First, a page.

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                The Porter`s Daughter  by  Winifred Dawson (Arnott)



                      THE LIFE OF AMY AUDREY LOCKE

                                                                          A pioneer professional woman historian


17th June 1881  -  19th June 1916

                                       Click to select page:


Softback cover shown by permission of The University  of Reading,  Hardback copies are covered in dark maroon cloth, with gold lettering along their spines.





 QUESTION  07/01/2015:   Where did Amy Audrey Locke lodge in London?

   ANSWER: The author`s notes include the following, but it`s unlikely that this list is comprehensive.  Also note that Amy almost certainly spent time with her parents in St Mary`s Cottage Otterbourne and had at least one stay in or near Tunbridge Wells:

    1906  -AAL in 6 Christchurch Place, Hampstead. previously she may have lodged in Westminster or on the South Bank to be near the VCH offices.

    1909  -AAL in 63 Cartwright Gardens, Bloomsbury.   At about this time, AJ Drucker probably had her studio there, but whether she lived there or with her family seems uncertain.   AAL`s trip to Morocco was probably in 1910 and povided by Thomas Cooke

    1911  -AAL in "Heatherlea" in the Vale of Health, Hampstead with fellow VCH researcher Hilda Margaret Powell.    Heatherlea was only five doors along from "Heathurst" where W T Horton seems to have had his base and at least                  sometimes lived.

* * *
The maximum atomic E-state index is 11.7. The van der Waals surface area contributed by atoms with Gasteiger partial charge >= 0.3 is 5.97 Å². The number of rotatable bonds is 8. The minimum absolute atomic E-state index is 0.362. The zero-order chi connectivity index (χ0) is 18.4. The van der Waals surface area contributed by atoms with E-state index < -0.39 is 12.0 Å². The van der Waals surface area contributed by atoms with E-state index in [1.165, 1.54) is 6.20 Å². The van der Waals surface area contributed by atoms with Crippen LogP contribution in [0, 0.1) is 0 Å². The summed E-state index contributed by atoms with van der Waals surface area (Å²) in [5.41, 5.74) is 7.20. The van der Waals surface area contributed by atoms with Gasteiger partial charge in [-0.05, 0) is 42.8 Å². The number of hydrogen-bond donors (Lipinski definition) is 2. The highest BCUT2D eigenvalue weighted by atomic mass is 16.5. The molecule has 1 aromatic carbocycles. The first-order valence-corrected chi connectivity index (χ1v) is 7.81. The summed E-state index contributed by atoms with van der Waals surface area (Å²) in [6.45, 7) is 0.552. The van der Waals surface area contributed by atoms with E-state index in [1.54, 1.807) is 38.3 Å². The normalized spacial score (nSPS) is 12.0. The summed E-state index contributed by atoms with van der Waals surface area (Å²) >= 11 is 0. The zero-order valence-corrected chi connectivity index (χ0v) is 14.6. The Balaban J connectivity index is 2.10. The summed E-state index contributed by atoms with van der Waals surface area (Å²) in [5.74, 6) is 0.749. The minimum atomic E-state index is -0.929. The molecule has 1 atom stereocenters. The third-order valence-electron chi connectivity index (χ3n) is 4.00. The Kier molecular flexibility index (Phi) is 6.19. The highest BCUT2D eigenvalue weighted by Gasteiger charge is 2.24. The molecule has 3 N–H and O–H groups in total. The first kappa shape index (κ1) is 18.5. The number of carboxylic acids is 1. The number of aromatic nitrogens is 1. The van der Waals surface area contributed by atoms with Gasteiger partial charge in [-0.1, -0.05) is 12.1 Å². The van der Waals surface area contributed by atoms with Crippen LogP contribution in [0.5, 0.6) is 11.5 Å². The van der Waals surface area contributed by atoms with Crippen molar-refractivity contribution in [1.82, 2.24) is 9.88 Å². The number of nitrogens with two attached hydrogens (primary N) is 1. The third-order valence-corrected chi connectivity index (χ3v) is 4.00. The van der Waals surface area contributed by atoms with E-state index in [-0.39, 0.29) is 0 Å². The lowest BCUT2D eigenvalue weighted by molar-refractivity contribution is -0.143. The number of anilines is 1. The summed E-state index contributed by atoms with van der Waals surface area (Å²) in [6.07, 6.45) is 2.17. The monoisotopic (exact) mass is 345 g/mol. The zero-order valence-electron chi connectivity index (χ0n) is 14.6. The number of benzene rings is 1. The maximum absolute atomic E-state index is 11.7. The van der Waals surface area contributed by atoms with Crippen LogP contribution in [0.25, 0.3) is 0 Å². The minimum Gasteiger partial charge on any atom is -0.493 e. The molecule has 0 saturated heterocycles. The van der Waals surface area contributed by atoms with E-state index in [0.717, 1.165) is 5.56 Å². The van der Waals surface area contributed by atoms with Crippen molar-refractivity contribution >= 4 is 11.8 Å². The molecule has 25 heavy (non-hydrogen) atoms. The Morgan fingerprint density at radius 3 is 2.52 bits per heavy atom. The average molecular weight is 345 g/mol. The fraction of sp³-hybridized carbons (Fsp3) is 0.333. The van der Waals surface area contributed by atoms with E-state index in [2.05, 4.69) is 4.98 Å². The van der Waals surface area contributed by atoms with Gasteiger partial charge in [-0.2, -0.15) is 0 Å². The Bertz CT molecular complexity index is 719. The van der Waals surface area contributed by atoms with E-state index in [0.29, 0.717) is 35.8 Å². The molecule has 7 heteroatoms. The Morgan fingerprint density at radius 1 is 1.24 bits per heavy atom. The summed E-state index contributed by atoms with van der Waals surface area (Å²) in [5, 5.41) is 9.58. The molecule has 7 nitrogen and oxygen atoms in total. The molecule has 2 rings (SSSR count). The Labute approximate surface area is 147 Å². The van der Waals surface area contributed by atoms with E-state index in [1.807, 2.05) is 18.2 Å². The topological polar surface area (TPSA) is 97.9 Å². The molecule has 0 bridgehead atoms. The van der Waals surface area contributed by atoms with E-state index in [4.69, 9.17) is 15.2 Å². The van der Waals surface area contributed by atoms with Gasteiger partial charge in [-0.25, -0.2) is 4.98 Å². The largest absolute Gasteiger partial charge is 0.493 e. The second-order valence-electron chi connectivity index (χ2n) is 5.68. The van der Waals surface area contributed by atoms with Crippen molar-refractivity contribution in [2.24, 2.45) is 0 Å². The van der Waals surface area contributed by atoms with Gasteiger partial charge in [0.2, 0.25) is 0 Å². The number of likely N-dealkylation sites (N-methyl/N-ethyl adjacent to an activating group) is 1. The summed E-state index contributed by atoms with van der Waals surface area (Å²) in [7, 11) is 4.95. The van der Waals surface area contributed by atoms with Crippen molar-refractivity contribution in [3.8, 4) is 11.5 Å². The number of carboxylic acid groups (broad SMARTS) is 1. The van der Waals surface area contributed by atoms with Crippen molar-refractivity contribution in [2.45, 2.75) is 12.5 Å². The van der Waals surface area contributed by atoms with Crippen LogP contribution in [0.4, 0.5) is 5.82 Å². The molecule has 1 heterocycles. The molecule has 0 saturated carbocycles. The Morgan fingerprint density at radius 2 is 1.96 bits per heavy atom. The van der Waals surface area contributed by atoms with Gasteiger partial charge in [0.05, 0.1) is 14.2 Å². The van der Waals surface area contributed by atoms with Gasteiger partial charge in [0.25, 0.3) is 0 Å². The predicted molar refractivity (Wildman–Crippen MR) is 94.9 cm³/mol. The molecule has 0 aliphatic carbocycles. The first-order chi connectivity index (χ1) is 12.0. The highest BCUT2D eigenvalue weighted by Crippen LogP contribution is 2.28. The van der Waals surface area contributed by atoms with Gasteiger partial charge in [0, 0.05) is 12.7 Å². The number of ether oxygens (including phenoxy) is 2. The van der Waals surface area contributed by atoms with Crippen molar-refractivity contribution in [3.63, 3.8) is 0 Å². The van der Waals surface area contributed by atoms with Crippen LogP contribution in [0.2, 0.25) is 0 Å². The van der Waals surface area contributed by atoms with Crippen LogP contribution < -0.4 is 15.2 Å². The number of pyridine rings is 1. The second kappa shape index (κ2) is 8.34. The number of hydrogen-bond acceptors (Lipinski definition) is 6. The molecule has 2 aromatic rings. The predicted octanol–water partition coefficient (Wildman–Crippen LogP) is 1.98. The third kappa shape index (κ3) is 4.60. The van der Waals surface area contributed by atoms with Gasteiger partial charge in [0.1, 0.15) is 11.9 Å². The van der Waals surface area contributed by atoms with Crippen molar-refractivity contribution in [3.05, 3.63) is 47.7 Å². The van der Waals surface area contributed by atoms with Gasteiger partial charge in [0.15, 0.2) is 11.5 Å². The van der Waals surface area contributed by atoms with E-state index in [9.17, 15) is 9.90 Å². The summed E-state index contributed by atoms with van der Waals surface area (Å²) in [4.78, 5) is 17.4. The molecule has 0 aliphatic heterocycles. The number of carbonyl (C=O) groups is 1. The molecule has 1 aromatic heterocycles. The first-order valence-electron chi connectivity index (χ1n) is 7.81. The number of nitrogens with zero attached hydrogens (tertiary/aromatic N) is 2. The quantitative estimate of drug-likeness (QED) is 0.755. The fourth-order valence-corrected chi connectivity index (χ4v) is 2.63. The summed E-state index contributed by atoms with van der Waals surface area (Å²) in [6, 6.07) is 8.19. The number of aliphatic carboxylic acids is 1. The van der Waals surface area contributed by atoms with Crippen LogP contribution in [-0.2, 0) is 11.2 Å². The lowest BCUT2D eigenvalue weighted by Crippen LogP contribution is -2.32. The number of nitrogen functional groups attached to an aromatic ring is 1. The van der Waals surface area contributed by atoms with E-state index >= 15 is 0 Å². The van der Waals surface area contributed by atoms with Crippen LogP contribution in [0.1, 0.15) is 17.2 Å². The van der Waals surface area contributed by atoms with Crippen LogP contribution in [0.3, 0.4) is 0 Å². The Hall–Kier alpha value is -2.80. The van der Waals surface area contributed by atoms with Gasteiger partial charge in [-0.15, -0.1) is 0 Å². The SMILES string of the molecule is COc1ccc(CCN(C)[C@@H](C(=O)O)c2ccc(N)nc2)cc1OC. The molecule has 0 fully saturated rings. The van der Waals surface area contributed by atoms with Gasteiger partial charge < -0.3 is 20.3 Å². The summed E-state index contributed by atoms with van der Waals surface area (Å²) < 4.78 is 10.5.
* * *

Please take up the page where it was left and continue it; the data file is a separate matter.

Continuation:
1913  -AAL in 7 Christchurch Place, Hampstead.  This accommodation was taken over by Richard Aldingto and Hilda Doolittle when AAL left it in February 1915.

    1915  -AAL moved to Studio 2 in 63 Cartwright Gardens, at the same time that W T Horton moved into the same building but apparently into Studio 3.    By then A J Drucker may also have been living there.    The ground floor was occupied by a medical doctor, J H Anderton





This page provides comment on Winifred Dawson`s book by individual readers and the answers to some questions raised by them.  The names of contributors have been deliberately witheld.






  These have included:

"I read it from cover to cover (on a long journey home) and was by turns..... ........... fascinated and deeply moved.  Inevitably some passages (could) have been cast a bit differently, but there is nothing that cannot be defended...."


"I found (this life) of Audrey Locke fascinating and very readable. (This biography) is quite original in the way (it) follows through the various lives of the main figures with a consistent sympathy, rather than just focussing on the central relationships and taking emotional sides..........The poems in .......         are a real find: quite unexpected.    .....comes as a complete surprise.  ...... again comes as a real surprise.   The evocation of the walk down ..... to the cathederal is brilliant.    The book becomes particularly moving towards the end, when, after Audrey`s early death the author follows the later lives of the other actors in the story.  A sure instinct (led the author) to end with the Yeats poem, though I found the (earlier) stanza "Audrey, if there be neither heaven nor hell, If there be nothing after, but the tree (etc)" very fine and the best in the book, and there are quite a few pretty good poems in it, as well as the dross (from one character)."


 "the production values of the book......pretty high.   An enjoyable, easy read.   Well reserched and well written.    I was so interested that (I was captured) all the way to the end.  It`s a story .......  that needed to be told."


"A very fine book."


"We were impressed with the look of the whole thing.  The illustrations are wonderful and the production is a great credit to .... and the printer.  The character I was most sympathetic with was Kitty, (but) I couldn`t agree with (the author`s) respect for Tiny Tim`s Flyship"



 "Quite an important contribution to literary biography"